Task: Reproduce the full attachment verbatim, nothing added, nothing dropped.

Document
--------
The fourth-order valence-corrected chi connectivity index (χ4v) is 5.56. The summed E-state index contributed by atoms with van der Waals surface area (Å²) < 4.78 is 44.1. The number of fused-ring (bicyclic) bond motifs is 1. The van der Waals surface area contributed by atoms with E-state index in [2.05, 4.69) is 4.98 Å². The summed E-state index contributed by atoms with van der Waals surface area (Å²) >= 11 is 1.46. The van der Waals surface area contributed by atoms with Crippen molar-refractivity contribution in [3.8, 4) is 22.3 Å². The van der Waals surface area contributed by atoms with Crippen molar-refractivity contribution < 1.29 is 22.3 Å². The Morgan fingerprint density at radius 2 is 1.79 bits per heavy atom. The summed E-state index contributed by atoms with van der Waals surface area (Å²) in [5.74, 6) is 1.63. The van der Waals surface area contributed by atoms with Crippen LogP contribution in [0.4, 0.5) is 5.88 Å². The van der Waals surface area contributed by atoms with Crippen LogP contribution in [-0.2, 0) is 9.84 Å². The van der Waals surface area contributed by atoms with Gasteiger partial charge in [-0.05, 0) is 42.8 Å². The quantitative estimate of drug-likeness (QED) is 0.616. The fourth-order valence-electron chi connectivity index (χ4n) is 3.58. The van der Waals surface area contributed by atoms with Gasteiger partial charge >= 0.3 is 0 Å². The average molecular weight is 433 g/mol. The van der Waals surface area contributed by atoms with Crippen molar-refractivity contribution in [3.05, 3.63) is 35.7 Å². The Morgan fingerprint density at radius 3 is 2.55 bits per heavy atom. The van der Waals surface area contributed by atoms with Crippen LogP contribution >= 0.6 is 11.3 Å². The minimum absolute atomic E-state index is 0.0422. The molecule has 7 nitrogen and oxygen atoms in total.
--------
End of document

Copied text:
The fourth-order valence-corrected chi connectivity index (χ4v) is 5.56. The summed E-state index contributed by atoms with van der Waals surface area (Å²) < 4.78 is 44.1. The number of fused-ring (bicyclic) bond motifs is 1. The van der Waals surface area contributed by atoms with E-state index in [2.05, 4.69) is 4.98 Å². The summed E-state index contributed by atoms with van der Waals surface area (Å²) >= 11 is 1.46. The van der Waals surface area contributed by atoms with Crippen molar-refractivity contribution in [3.8, 4) is 22.3 Å². The van der Waals surface area contributed by atoms with Crippen molar-refractivity contribution < 1.29 is 22.3 Å². The Morgan fingerprint density at radius 2 is 1.79 bits per heavy atom. The summed E-state index contributed by atoms with van der Waals surface area (Å²) in [5.74, 6) is 1.63. The van der Waals surface area contributed by atoms with Crippen LogP contribution in [0.4, 0.5) is 5.88 Å². The van der Waals surface area contributed by atoms with Crippen LogP contribution in [-0.2, 0) is 9.84 Å². The van der Waals surface area contributed by atoms with Gasteiger partial charge in [-0.05, 0) is 42.8 Å². The quantitative estimate of drug-likeness (QED) is 0.616. The fourth-order valence-electron chi connectivity index (χ4n) is 3.58. The van der Waals surface area contributed by atoms with Gasteiger partial charge >= 0.3 is 0 Å². The average molecular weight is 433 g/mol. The van der Waals surface area contributed by atoms with Crippen molar-refractivity contribution in [3.05, 3.63) is 35.7 Å². The Morgan fingerprint density at radius 3 is 2.55 bits per heavy atom. The van der Waals surface area contributed by atoms with Crippen LogP contribution >= 0.6 is 11.3 Å². The minimum absolute atomic E-state index is 0.0422. The molecule has 7 nitrogen and oxygen atoms in total.